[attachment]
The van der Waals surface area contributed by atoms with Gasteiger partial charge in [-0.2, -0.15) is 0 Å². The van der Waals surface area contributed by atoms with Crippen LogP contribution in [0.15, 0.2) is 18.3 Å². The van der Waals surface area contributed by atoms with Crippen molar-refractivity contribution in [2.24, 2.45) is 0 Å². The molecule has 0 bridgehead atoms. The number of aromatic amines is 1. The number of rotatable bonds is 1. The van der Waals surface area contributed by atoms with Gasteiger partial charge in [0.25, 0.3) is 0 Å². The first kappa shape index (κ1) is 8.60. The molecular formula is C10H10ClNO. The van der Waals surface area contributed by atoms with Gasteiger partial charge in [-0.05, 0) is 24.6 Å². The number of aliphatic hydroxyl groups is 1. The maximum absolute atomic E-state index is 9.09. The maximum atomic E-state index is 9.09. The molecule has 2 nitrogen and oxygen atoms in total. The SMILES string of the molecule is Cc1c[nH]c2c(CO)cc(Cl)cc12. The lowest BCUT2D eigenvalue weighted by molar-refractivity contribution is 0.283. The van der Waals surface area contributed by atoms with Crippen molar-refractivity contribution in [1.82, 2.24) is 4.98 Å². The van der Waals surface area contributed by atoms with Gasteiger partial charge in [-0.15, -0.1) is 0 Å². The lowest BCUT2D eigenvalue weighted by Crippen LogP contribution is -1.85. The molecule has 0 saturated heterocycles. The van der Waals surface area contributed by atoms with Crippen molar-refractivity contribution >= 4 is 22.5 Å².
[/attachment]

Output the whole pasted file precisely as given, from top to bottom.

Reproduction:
The van der Waals surface area contributed by atoms with Gasteiger partial charge in [-0.2, -0.15) is 0 Å². The van der Waals surface area contributed by atoms with Crippen LogP contribution in [0.15, 0.2) is 18.3 Å². The van der Waals surface area contributed by atoms with Crippen molar-refractivity contribution in [2.24, 2.45) is 0 Å². The molecule has 0 bridgehead atoms. The number of aromatic amines is 1. The number of rotatable bonds is 1. The van der Waals surface area contributed by atoms with Gasteiger partial charge in [0.25, 0.3) is 0 Å². The first kappa shape index (κ1) is 8.60. The molecular formula is C10H10ClNO. The van der Waals surface area contributed by atoms with Gasteiger partial charge in [-0.05, 0) is 24.6 Å². The number of aliphatic hydroxyl groups is 1. The maximum absolute atomic E-state index is 9.09. The maximum atomic E-state index is 9.09. The molecule has 2 nitrogen and oxygen atoms in total. The SMILES string of the molecule is Cc1c[nH]c2c(CO)cc(Cl)cc12. The lowest BCUT2D eigenvalue weighted by molar-refractivity contribution is 0.283. The van der Waals surface area contributed by atoms with Crippen molar-refractivity contribution in [1.82, 2.24) is 4.98 Å². The van der Waals surface area contributed by atoms with Gasteiger partial charge in [-0.15, -0.1) is 0 Å². The lowest BCUT2D eigenvalue weighted by Crippen LogP contribution is -1.85. The molecule has 0 saturated heterocycles. The van der Waals surface area contributed by atoms with Crippen molar-refractivity contribution >= 4 is 22.5 Å².